Cognito, the specialist communication and marketing agency, today released a report on how the booming interest in green investing is being covered by asset management media and how asset managers are communicating their ESG strategies.
“Time for a temperature check: ESG Communications in Asset Management During the Boom” analysed ESG coverage from 16 leading financial media outlets in Europe, North America and Asia over the last two years, alongside analysis of outbound communications (including press releases and insights) undertaken by 35 leading asset managers – to see how supply and demand compare. The report found total media coverage on sustainable investment rose 75% from 2019 to 2020, with thousands of articles written on green investing. Many publications – such as the Financial Times, Handelsblatt, Ignites, and Citywire – doubled their coverage in just one year.
A key finding is that media outlets are focusing on broad stories around ESG investing – such as portfolio composition, performance/risk and regulation – that involve commentary from a range of managers. Outbound communications by asset managers, however, skews towards the types of news that are only relevant for the minority of media stories that are based around a single firm. Cognito’s analysis showed that up to 46% of asset manager output falls into this category, compared to only 35% of the media coverage it examined that were “single-firm stories” (and only 17% in the business press).
Cognito also interviewed a range of specialist reporters and asset management communicators. While there was consensus about the ESG news agenda, interviews disagreed about how ESG investment should be covered. Journalists are looking for more forward-looking opinions and especially for greater clarity on ESG standards. They remain extremely concerned about greenwashing and the perceived paucity of ‘real thought leadership’. Asset manager communicators, in contrast, said that media outlets should take more interest in ESG integration strategies, as well as in engagement and stewardship, and recognise that the issues are more nuanced than simply whether a fund should be holding a specific equity.
Based on the findings, Cognito recommends communication around a firm’s overall ESG brand rather than the nature of specific funds, so that asset managers can differentiate themselves more decisively as institutions, building a credible profile as the media covers ESG in increasing scale and detail.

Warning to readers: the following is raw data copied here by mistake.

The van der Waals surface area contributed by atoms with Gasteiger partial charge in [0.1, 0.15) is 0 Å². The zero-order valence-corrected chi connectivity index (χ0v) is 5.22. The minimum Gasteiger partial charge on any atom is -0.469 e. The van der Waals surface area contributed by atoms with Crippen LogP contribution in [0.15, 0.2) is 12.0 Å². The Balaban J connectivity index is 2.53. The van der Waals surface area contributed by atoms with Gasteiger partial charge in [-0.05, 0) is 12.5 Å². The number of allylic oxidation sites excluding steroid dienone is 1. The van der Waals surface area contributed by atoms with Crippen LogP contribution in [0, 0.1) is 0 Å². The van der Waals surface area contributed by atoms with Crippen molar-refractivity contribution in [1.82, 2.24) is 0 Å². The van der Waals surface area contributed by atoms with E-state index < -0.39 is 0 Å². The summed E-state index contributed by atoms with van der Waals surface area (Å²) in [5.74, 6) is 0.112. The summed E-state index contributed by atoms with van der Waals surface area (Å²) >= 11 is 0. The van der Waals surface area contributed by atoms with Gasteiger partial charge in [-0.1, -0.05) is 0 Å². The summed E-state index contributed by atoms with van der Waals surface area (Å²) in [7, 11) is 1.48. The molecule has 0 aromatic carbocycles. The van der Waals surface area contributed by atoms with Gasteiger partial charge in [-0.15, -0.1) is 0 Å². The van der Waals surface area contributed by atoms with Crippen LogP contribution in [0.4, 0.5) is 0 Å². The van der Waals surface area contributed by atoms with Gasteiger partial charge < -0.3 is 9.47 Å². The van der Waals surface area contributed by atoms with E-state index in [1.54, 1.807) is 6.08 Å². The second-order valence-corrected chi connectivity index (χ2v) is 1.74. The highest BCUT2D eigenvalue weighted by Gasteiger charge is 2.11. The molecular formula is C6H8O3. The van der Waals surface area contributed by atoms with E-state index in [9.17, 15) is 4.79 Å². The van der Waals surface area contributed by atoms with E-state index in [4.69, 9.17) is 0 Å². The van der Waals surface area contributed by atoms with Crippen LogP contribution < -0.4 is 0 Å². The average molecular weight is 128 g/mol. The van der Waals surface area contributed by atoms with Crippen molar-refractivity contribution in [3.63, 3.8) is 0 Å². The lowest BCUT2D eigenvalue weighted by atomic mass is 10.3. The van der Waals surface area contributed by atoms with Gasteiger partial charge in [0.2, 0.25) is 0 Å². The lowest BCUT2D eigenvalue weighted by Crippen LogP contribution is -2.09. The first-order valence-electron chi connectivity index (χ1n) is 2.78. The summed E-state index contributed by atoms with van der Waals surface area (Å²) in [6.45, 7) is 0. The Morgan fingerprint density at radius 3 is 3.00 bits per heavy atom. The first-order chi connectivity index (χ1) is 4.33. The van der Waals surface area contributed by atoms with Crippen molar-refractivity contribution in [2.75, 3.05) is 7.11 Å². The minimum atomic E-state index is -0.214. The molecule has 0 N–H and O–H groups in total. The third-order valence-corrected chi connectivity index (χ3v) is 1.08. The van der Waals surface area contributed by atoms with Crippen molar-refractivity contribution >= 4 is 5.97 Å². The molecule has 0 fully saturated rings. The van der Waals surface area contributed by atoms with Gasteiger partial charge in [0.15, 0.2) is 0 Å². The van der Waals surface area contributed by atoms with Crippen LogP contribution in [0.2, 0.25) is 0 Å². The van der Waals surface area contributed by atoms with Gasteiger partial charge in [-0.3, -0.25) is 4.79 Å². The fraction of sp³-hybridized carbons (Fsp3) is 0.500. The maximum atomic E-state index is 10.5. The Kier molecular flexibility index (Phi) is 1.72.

Other key findings of the report included:
- Sharp differences in areas of focus in different types of outlets: the trade media are much more likely to run stories on specific firms, while major publications largely, and increasingly, want to cover thematic stories featuring multiple firms.
- Interest in ‘greenwashing’ is deep rooted, though greater in continental Europe and the United Kingdom than the United States.
- The debate about whether ESG funds can perform as well as ‘mainstream’ investments is diminishing – partially because so many investments are now in some way considered ESG-aligned.
- A widening divide between journalists who fully appreciate the complexity in the sector and those who cover ESG sporadically and want more packaged content.
Lead author and Cognito Vice Chairman Andrew Marshall said: “Our research suggests asset managers need to align better with the media agenda. Often that means matching the intensity of product specific and investment strategy media relations with stronger overarching messaging to achieve the brand differentiation that makes a firm stand out. Most firms can’t be famous for everything, but you can pick credible ‘lanes’ and deliver quality insights around the big themes that our research shows command the most coverage.”
The full report is available for download at cognitomedia.com/esg.
Cognito represents clients across the financial, professional services and technology sectors from six offices around the globe. The firm has a growing group of clients in part or entirely dedicated to the development of the sustainability sector in finance.